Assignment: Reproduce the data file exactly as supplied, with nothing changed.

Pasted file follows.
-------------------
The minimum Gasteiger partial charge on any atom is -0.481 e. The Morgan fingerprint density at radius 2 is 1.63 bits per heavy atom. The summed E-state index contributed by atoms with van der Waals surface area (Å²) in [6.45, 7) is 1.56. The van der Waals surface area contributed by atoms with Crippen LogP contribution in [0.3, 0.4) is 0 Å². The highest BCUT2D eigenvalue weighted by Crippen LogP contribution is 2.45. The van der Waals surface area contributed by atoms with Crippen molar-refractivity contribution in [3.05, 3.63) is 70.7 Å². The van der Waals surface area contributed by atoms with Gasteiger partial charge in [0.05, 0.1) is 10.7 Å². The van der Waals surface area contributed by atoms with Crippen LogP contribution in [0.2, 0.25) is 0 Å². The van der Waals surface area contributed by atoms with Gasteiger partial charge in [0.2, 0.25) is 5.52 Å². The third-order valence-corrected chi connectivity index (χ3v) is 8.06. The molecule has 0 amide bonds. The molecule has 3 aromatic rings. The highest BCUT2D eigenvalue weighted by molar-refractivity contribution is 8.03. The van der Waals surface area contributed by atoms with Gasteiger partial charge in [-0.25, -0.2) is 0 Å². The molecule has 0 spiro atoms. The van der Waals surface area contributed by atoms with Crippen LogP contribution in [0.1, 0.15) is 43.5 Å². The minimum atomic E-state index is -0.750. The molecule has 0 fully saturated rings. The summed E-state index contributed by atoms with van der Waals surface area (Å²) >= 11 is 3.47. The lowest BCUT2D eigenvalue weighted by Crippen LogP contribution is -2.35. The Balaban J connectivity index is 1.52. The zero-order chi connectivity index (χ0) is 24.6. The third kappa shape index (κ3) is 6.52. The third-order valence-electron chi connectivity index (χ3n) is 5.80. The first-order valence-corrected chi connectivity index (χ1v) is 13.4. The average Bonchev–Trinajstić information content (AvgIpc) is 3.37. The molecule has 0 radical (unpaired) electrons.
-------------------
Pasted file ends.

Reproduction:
The minimum Gasteiger partial charge on any atom is -0.481 e. The Morgan fingerprint density at radius 2 is 1.63 bits per heavy atom. The summed E-state index contributed by atoms with van der Waals surface area (Å²) in [6.45, 7) is 1.56. The van der Waals surface area contributed by atoms with Crippen LogP contribution in [0.3, 0.4) is 0 Å². The highest BCUT2D eigenvalue weighted by Crippen LogP contribution is 2.45. The van der Waals surface area contributed by atoms with Crippen molar-refractivity contribution in [3.05, 3.63) is 70.7 Å². The van der Waals surface area contributed by atoms with Gasteiger partial charge in [0.05, 0.1) is 10.7 Å². The van der Waals surface area contributed by atoms with Crippen LogP contribution in [0.2, 0.25) is 0 Å². The van der Waals surface area contributed by atoms with Gasteiger partial charge in [0.2, 0.25) is 5.52 Å². The third-order valence-corrected chi connectivity index (χ3v) is 8.06. The molecule has 0 amide bonds. The molecule has 3 aromatic rings. The highest BCUT2D eigenvalue weighted by molar-refractivity contribution is 8.03. The van der Waals surface area contributed by atoms with Gasteiger partial charge in [-0.25, -0.2) is 0 Å². The molecule has 0 spiro atoms. The van der Waals surface area contributed by atoms with Crippen LogP contribution in [0.1, 0.15) is 43.5 Å². The minimum atomic E-state index is -0.750. The molecule has 0 fully saturated rings. The summed E-state index contributed by atoms with van der Waals surface area (Å²) >= 11 is 3.47. The lowest BCUT2D eigenvalue weighted by Crippen LogP contribution is -2.35. The Balaban J connectivity index is 1.52. The zero-order chi connectivity index (χ0) is 24.6. The third kappa shape index (κ3) is 6.52. The third-order valence-electron chi connectivity index (χ3n) is 5.80. The first-order valence-corrected chi connectivity index (χ1v) is 13.4. The average Bonchev–Trinajstić information content (AvgIpc) is 3.37. The molecule has 0 radical (unpaired) electrons.